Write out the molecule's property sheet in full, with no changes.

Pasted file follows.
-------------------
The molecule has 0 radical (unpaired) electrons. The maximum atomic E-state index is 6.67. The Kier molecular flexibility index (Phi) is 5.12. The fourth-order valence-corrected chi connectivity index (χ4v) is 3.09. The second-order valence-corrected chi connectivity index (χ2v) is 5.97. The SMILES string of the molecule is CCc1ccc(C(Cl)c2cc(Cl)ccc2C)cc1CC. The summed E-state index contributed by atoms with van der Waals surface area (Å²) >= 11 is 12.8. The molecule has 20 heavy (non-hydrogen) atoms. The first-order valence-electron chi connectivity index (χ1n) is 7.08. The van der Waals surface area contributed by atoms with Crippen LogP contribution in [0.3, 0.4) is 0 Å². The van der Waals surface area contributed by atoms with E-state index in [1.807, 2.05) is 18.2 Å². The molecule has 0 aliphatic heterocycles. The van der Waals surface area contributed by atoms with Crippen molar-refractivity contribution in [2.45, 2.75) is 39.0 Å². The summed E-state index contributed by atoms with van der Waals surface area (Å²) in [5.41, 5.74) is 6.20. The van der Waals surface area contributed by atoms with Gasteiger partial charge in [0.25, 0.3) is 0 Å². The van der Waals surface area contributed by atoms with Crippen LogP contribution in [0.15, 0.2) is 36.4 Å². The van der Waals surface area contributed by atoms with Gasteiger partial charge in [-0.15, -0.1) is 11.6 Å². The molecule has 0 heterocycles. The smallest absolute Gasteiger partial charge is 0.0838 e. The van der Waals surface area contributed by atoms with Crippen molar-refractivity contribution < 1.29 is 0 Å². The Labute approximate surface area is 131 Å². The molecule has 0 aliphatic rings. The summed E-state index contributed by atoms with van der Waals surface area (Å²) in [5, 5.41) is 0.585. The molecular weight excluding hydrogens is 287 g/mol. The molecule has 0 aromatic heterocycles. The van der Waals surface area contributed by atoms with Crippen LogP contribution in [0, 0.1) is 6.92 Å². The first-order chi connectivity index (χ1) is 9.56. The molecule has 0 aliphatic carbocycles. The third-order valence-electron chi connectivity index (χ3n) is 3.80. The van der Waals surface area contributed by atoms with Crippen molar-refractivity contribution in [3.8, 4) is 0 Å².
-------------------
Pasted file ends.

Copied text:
The molecule has 0 radical (unpaired) electrons. The maximum atomic E-state index is 6.67. The Kier molecular flexibility index (Phi) is 5.12. The fourth-order valence-corrected chi connectivity index (χ4v) is 3.09. The second-order valence-corrected chi connectivity index (χ2v) is 5.97. The SMILES string of the molecule is CCc1ccc(C(Cl)c2cc(Cl)ccc2C)cc1CC. The summed E-state index contributed by atoms with van der Waals surface area (Å²) >= 11 is 12.8. The molecule has 20 heavy (non-hydrogen) atoms. The first-order valence-electron chi connectivity index (χ1n) is 7.08. The van der Waals surface area contributed by atoms with Crippen LogP contribution in [0.3, 0.4) is 0 Å². The van der Waals surface area contributed by atoms with E-state index in [1.807, 2.05) is 18.2 Å². The molecule has 0 aliphatic heterocycles. The van der Waals surface area contributed by atoms with Crippen molar-refractivity contribution in [2.45, 2.75) is 39.0 Å². The summed E-state index contributed by atoms with van der Waals surface area (Å²) in [5.41, 5.74) is 6.20. The van der Waals surface area contributed by atoms with Gasteiger partial charge in [0.25, 0.3) is 0 Å². The van der Waals surface area contributed by atoms with Crippen LogP contribution in [0.15, 0.2) is 36.4 Å². The van der Waals surface area contributed by atoms with Gasteiger partial charge in [-0.15, -0.1) is 11.6 Å². The molecule has 0 heterocycles. The smallest absolute Gasteiger partial charge is 0.0838 e. The van der Waals surface area contributed by atoms with Crippen molar-refractivity contribution < 1.29 is 0 Å². The Labute approximate surface area is 131 Å². The molecule has 0 aliphatic rings. The summed E-state index contributed by atoms with van der Waals surface area (Å²) in [5, 5.41) is 0.585. The molecular weight excluding hydrogens is 287 g/mol. The molecule has 0 aromatic heterocycles. The van der Waals surface area contributed by atoms with Crippen LogP contribution in [0, 0.1) is 6.92 Å². The first-order chi connectivity index (χ1) is 9.56. The molecule has 0 aliphatic carbocycles. The third-order valence-electron chi connectivity index (χ3n) is 3.80. The van der Waals surface area contributed by atoms with Crippen molar-refractivity contribution in [3.8, 4) is 0 Å².